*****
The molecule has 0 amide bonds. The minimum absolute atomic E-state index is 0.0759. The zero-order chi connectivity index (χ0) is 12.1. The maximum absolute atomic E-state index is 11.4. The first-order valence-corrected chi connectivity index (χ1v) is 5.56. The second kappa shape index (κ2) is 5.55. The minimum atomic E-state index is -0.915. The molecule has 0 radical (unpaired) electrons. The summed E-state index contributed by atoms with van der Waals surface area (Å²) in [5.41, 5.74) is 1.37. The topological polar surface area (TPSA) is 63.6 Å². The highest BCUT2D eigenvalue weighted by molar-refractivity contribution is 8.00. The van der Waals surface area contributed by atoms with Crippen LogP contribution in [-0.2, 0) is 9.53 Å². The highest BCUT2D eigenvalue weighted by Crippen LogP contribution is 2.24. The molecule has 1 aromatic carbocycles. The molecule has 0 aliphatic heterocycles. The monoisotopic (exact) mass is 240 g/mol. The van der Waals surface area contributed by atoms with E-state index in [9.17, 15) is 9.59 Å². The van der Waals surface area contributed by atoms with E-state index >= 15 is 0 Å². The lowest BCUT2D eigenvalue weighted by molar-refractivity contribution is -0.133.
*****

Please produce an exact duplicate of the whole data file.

The molecule has 0 amide bonds. The minimum absolute atomic E-state index is 0.0759. The zero-order chi connectivity index (χ0) is 12.1. The maximum absolute atomic E-state index is 11.4. The first-order valence-corrected chi connectivity index (χ1v) is 5.56. The second kappa shape index (κ2) is 5.55. The minimum atomic E-state index is -0.915. The molecule has 0 radical (unpaired) electrons. The summed E-state index contributed by atoms with van der Waals surface area (Å²) in [5.41, 5.74) is 1.37. The topological polar surface area (TPSA) is 63.6 Å². The highest BCUT2D eigenvalue weighted by molar-refractivity contribution is 8.00. The van der Waals surface area contributed by atoms with Crippen LogP contribution in [-0.2, 0) is 9.53 Å². The highest BCUT2D eigenvalue weighted by Crippen LogP contribution is 2.24. The molecule has 1 aromatic carbocycles. The molecule has 0 aliphatic heterocycles. The monoisotopic (exact) mass is 240 g/mol. The van der Waals surface area contributed by atoms with E-state index in [9.17, 15) is 9.59 Å². The van der Waals surface area contributed by atoms with E-state index >= 15 is 0 Å². The lowest BCUT2D eigenvalue weighted by molar-refractivity contribution is -0.133.